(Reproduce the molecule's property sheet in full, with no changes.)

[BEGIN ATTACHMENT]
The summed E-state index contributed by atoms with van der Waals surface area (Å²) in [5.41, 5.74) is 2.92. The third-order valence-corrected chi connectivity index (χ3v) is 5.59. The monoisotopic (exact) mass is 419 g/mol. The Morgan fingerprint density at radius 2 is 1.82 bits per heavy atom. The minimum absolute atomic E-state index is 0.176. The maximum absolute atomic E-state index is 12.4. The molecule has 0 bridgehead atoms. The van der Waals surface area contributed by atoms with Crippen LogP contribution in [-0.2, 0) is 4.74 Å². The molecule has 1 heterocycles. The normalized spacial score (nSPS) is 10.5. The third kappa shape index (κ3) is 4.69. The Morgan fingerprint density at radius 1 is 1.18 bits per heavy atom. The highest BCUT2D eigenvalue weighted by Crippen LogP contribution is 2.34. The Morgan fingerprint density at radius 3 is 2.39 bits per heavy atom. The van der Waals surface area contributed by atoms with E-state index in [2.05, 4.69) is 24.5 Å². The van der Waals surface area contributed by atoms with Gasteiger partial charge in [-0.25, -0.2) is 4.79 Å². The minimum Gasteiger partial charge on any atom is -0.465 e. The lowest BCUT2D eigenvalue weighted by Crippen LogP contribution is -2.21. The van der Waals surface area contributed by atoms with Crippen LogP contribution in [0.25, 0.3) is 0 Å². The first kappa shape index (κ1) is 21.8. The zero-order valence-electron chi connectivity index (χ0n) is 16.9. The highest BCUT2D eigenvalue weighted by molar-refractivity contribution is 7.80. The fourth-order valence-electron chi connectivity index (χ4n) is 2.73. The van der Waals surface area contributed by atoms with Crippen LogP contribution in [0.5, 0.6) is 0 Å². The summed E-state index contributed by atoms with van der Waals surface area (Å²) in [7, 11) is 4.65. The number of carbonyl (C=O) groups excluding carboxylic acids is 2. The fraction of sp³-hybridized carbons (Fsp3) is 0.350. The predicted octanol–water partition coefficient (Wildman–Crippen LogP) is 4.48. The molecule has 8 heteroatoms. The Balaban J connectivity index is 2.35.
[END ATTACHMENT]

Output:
The summed E-state index contributed by atoms with van der Waals surface area (Å²) in [5.41, 5.74) is 2.92. The third-order valence-corrected chi connectivity index (χ3v) is 5.59. The monoisotopic (exact) mass is 419 g/mol. The Morgan fingerprint density at radius 2 is 1.82 bits per heavy atom. The minimum absolute atomic E-state index is 0.176. The maximum absolute atomic E-state index is 12.4. The molecule has 0 bridgehead atoms. The van der Waals surface area contributed by atoms with Crippen LogP contribution in [-0.2, 0) is 4.74 Å². The molecule has 1 heterocycles. The normalized spacial score (nSPS) is 10.5. The third kappa shape index (κ3) is 4.69. The Morgan fingerprint density at radius 1 is 1.18 bits per heavy atom. The highest BCUT2D eigenvalue weighted by Crippen LogP contribution is 2.34. The Morgan fingerprint density at radius 3 is 2.39 bits per heavy atom. The van der Waals surface area contributed by atoms with E-state index in [2.05, 4.69) is 24.5 Å². The van der Waals surface area contributed by atoms with Gasteiger partial charge in [-0.25, -0.2) is 4.79 Å². The minimum Gasteiger partial charge on any atom is -0.465 e. The lowest BCUT2D eigenvalue weighted by Crippen LogP contribution is -2.21. The van der Waals surface area contributed by atoms with Crippen LogP contribution in [0.25, 0.3) is 0 Å². The first kappa shape index (κ1) is 21.8. The zero-order valence-electron chi connectivity index (χ0n) is 16.9. The highest BCUT2D eigenvalue weighted by molar-refractivity contribution is 7.80. The fourth-order valence-electron chi connectivity index (χ4n) is 2.73. The van der Waals surface area contributed by atoms with Crippen LogP contribution in [0.5, 0.6) is 0 Å². The summed E-state index contributed by atoms with van der Waals surface area (Å²) in [7, 11) is 4.65. The number of carbonyl (C=O) groups excluding carboxylic acids is 2. The fraction of sp³-hybridized carbons (Fsp3) is 0.350. The predicted octanol–water partition coefficient (Wildman–Crippen LogP) is 4.48. The molecule has 8 heteroatoms. The Balaban J connectivity index is 2.35.